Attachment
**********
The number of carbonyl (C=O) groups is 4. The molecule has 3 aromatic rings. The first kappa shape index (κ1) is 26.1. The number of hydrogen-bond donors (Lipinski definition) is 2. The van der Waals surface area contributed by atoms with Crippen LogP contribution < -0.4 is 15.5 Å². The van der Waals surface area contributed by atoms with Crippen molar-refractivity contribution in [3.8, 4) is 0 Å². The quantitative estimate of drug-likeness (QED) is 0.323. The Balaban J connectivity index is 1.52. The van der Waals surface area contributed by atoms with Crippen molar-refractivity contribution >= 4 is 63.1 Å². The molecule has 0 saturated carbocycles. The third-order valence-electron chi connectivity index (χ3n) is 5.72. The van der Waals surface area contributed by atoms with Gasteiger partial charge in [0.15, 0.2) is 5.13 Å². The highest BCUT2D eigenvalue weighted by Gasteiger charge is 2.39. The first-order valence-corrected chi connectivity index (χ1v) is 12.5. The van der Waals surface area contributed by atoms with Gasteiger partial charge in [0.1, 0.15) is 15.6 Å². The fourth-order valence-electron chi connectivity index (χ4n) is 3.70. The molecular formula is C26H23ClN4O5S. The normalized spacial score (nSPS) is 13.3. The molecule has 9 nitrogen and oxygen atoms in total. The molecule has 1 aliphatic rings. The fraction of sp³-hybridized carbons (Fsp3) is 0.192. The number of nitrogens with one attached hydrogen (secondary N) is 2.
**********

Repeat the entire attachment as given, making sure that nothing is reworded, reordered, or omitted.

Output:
The number of carbonyl (C=O) groups is 4. The molecule has 3 aromatic rings. The first kappa shape index (κ1) is 26.1. The number of hydrogen-bond donors (Lipinski definition) is 2. The van der Waals surface area contributed by atoms with Crippen LogP contribution < -0.4 is 15.5 Å². The van der Waals surface area contributed by atoms with Crippen molar-refractivity contribution in [3.8, 4) is 0 Å². The quantitative estimate of drug-likeness (QED) is 0.323. The Balaban J connectivity index is 1.52. The van der Waals surface area contributed by atoms with Crippen molar-refractivity contribution >= 4 is 63.1 Å². The molecule has 0 saturated carbocycles. The third-order valence-electron chi connectivity index (χ3n) is 5.72. The van der Waals surface area contributed by atoms with Gasteiger partial charge in [0.15, 0.2) is 5.13 Å². The highest BCUT2D eigenvalue weighted by Gasteiger charge is 2.39. The first-order valence-corrected chi connectivity index (χ1v) is 12.5. The van der Waals surface area contributed by atoms with Gasteiger partial charge in [0.1, 0.15) is 15.6 Å². The fourth-order valence-electron chi connectivity index (χ4n) is 3.70. The molecular formula is C26H23ClN4O5S. The normalized spacial score (nSPS) is 13.3. The molecule has 9 nitrogen and oxygen atoms in total. The molecule has 1 aliphatic rings. The fraction of sp³-hybridized carbons (Fsp3) is 0.192. The number of nitrogens with one attached hydrogen (secondary N) is 2.